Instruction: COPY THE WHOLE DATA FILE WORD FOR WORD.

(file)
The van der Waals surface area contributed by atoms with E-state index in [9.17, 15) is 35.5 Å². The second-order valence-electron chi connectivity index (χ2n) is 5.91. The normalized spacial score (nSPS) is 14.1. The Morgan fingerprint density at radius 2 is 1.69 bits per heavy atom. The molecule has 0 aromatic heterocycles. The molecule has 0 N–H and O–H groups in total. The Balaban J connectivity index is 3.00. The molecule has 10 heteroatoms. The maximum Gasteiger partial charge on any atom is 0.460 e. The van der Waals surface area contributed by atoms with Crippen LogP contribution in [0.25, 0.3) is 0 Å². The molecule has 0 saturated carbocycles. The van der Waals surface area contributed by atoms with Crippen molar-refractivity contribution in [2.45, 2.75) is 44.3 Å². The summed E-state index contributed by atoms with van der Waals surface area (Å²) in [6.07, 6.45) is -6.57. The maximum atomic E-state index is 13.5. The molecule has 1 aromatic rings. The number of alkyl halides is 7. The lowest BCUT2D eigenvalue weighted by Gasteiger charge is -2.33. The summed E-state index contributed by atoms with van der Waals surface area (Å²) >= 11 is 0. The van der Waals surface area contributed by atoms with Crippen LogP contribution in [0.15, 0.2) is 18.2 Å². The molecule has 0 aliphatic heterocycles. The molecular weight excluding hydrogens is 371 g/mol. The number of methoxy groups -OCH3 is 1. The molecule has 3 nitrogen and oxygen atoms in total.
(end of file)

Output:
The van der Waals surface area contributed by atoms with E-state index in [9.17, 15) is 35.5 Å². The second-order valence-electron chi connectivity index (χ2n) is 5.91. The normalized spacial score (nSPS) is 14.1. The Morgan fingerprint density at radius 2 is 1.69 bits per heavy atom. The molecule has 0 aromatic heterocycles. The molecule has 0 N–H and O–H groups in total. The Balaban J connectivity index is 3.00. The molecule has 10 heteroatoms. The maximum Gasteiger partial charge on any atom is 0.460 e. The van der Waals surface area contributed by atoms with Crippen LogP contribution in [0.25, 0.3) is 0 Å². The molecule has 0 saturated carbocycles. The van der Waals surface area contributed by atoms with Crippen molar-refractivity contribution in [2.45, 2.75) is 44.3 Å². The summed E-state index contributed by atoms with van der Waals surface area (Å²) in [6.07, 6.45) is -6.57. The maximum atomic E-state index is 13.5. The molecule has 1 aromatic rings. The number of alkyl halides is 7. The lowest BCUT2D eigenvalue weighted by Gasteiger charge is -2.33. The summed E-state index contributed by atoms with van der Waals surface area (Å²) >= 11 is 0. The van der Waals surface area contributed by atoms with Crippen LogP contribution in [0.15, 0.2) is 18.2 Å². The molecule has 0 aliphatic heterocycles. The molecular weight excluding hydrogens is 371 g/mol. The number of methoxy groups -OCH3 is 1. The molecule has 3 nitrogen and oxygen atoms in total.